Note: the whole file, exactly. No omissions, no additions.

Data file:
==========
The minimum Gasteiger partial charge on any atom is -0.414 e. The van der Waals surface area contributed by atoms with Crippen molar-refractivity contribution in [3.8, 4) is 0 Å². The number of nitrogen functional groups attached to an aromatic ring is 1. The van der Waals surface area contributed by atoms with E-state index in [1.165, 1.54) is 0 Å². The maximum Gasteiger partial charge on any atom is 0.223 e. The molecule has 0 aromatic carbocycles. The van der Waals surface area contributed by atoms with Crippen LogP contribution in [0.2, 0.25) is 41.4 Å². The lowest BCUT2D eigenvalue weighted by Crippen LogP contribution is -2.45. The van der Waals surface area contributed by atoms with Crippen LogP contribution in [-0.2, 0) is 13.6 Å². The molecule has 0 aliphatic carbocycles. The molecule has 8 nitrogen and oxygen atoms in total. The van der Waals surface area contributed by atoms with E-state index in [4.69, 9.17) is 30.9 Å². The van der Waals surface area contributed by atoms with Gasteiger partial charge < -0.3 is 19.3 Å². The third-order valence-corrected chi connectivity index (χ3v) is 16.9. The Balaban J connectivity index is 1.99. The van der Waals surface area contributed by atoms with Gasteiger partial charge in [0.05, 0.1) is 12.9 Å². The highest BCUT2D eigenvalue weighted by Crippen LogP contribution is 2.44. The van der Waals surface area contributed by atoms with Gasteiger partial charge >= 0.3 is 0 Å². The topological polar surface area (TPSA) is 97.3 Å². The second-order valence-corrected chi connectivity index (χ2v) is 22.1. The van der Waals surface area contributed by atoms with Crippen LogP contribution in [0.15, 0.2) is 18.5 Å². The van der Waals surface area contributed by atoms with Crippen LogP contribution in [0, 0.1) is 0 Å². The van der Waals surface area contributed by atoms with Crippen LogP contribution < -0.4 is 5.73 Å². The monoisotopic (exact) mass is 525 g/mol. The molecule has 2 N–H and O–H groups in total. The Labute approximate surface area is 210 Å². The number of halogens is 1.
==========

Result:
The minimum Gasteiger partial charge on any atom is -0.414 e. The van der Waals surface area contributed by atoms with Crippen molar-refractivity contribution in [3.8, 4) is 0 Å². The number of nitrogen functional groups attached to an aromatic ring is 1. The van der Waals surface area contributed by atoms with E-state index in [1.165, 1.54) is 0 Å². The maximum Gasteiger partial charge on any atom is 0.223 e. The molecule has 0 aromatic carbocycles. The van der Waals surface area contributed by atoms with Crippen LogP contribution in [0.2, 0.25) is 41.4 Å². The lowest BCUT2D eigenvalue weighted by Crippen LogP contribution is -2.45. The van der Waals surface area contributed by atoms with Crippen LogP contribution in [-0.2, 0) is 13.6 Å². The molecule has 0 aliphatic carbocycles. The molecule has 8 nitrogen and oxygen atoms in total. The van der Waals surface area contributed by atoms with E-state index in [4.69, 9.17) is 30.9 Å². The van der Waals surface area contributed by atoms with Gasteiger partial charge < -0.3 is 19.3 Å². The third-order valence-corrected chi connectivity index (χ3v) is 16.9. The Balaban J connectivity index is 1.99. The van der Waals surface area contributed by atoms with Gasteiger partial charge in [0.05, 0.1) is 12.9 Å². The highest BCUT2D eigenvalue weighted by Crippen LogP contribution is 2.44. The van der Waals surface area contributed by atoms with Gasteiger partial charge >= 0.3 is 0 Å². The topological polar surface area (TPSA) is 97.3 Å². The second-order valence-corrected chi connectivity index (χ2v) is 22.1. The van der Waals surface area contributed by atoms with Crippen LogP contribution in [0.15, 0.2) is 18.5 Å². The van der Waals surface area contributed by atoms with Crippen LogP contribution in [0, 0.1) is 0 Å². The van der Waals surface area contributed by atoms with Crippen LogP contribution < -0.4 is 5.73 Å². The monoisotopic (exact) mass is 525 g/mol. The molecule has 2 N–H and O–H groups in total. The Labute approximate surface area is 210 Å². The number of halogens is 1.